An $88 million condo sale in Manhattan? A palatial California mansion on the market for $79 million?
Given the still-sluggish state of the global economy, it's hard to believe people would plunk down tens of millions of dollars for a roof over their heads in this day and age.
But that's just what's happening in some of the nation's most competitive and sought-after housing markets. Sales of super high-end properties are booming, experts say, with the tight supply of desirable properties spurring multiple offers and bidding up sale prices.
"What we've seen is a lot of trophy sales—unique, extremely high-end properties," says Jonathan Miller, president of New York City-based Miller Samuel Real Estate Appraisers. "And it's not just the price point that's unique—these aren't cookie cutter transactions."
So what's driving the uptick in mega-million mansion sales? A lot of factors are at play—U.S. News talked to the experts to find out what's behind the sizzling luxury housing market:
Turmoil in Europe. To be sure, the United States has its fair share of political and economic turmoil, especially with a presidential election around the corner. Nevertheless, the U.S. is seen as comparatively safer by high net-worth individuals.
"[The luxury market] is clearly driven by foreign interest, financial-services types, Fortune 500 executives," Miller says. "They're looking at New York City, for example, as a safe haven."
Global financial markets have been thrown into chaos due to the instability in Europe and elsewhere, and while the American real estate market is by no means the cash cow it once was, some investors see it as the next best option to stashing money in low-yielding bonds.
If throwing money into a shaky-at-best housing market still seems like financial suicide to you, Miller equates the flood of interest into high-end real estate with the reaction of investors following Standard & Poor's downgrade of U.S. debt. Even with the negative outlook following the political fiasco over raising the debt ceiling, investors continued to flood into U.S. treasuries, driving rates of return lower.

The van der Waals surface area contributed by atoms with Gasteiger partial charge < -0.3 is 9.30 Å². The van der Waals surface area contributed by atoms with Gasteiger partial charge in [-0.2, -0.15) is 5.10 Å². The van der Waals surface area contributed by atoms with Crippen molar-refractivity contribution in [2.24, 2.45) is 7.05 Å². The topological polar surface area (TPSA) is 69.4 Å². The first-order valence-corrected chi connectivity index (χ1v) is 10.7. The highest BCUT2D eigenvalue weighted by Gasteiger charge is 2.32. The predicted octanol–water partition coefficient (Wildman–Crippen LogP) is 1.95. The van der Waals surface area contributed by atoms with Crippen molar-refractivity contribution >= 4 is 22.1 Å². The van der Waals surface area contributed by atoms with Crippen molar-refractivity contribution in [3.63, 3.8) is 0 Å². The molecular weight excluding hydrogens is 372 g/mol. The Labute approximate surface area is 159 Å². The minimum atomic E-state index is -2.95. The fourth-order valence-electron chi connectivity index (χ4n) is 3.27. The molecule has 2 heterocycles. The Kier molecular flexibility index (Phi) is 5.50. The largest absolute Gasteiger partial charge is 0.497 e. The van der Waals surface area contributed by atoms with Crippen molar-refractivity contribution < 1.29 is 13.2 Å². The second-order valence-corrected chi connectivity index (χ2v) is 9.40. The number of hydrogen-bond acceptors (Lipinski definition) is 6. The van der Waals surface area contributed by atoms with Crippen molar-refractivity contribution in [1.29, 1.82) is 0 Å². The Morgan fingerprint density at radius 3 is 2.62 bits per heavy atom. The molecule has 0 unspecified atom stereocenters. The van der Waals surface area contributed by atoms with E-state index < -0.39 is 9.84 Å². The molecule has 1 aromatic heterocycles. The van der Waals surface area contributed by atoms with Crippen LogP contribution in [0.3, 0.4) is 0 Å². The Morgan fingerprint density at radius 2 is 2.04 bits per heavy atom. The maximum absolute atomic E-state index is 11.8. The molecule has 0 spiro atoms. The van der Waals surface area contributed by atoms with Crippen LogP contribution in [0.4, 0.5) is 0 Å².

"Think of everything going on in Europe and the transfer of power in Russia," Miller says. "We're seeing news headlines of political stalemates and all the problems economically and yet we're still perceived as a relatively safer [environment]."
Paul Bishop, vice president of research at the National Association of Realtors, agrees. "Foreign buyers are very active [in the investment segment of the market] for many of the same reasons domestic buyers are," Bishop says. "But also, assets in the U.S., including real estate, look pretty appealing as opposed to other parts of the world."
Financial flexibility. When a buyer is considering purchasing a multimillion-dollar home, chances are he or she has a little pocket change on hand, offering an alternative to navigating the tight mortgage market or at least a short cut.
"What's defining housing nationally is that in virtually every market there's tight credit," Miller says. "That's defining what's selling and what isn't."
Those on the higher end of the real estate market can most likely afford to put down more up front, making it easier to secure mortgage financing. In some cases they can avoid the process altogether by paying cash and buying the property outright.
"Mortgage isn't in their vocabulary," Miller says of some affluent buyers. "They are unencumbered and untethered to the mortgage issue and don't have to face what everyday buyers do."
Still, the specter of both rising interest rates and home prices could be pushing some high-end house hunters to seal the deal. Although property values continue to sink nationally, many markets are actually seeing prices go up.
"There's a sentiment throughout the market when you hit bottom of, 'How long are you going to be at the bottom?'" says Mike Litzner, owner of Century 21 American Homes, which serves Long Island and the New York metropolitan area. "That's moving some [would-be buyers] from the sidelines and getting them into the game."
Perception of value. Even at the tippy-top of the real estate market, buyers still want to save a million here or there if they can. That means those who have been considering purchasing might have held off for prices to fall further.
Now that prices have more or less bottomed out, at least according to some experts, buyers are pouncing. Add in rock-bottom mortgage interest rates and it brings "affordability into more favorable territory," Bishop says.
"All segments of the market have seen declines in prices, including the luxury market," Bishop adds. "Even if you're in [the luxury market segment], prices are lower than they were three, four, five years ago."
Meg Handley is a business reporter for U.S. News & World Report. You can reach her at firstname.lastname@example.org and follow her on Twitter.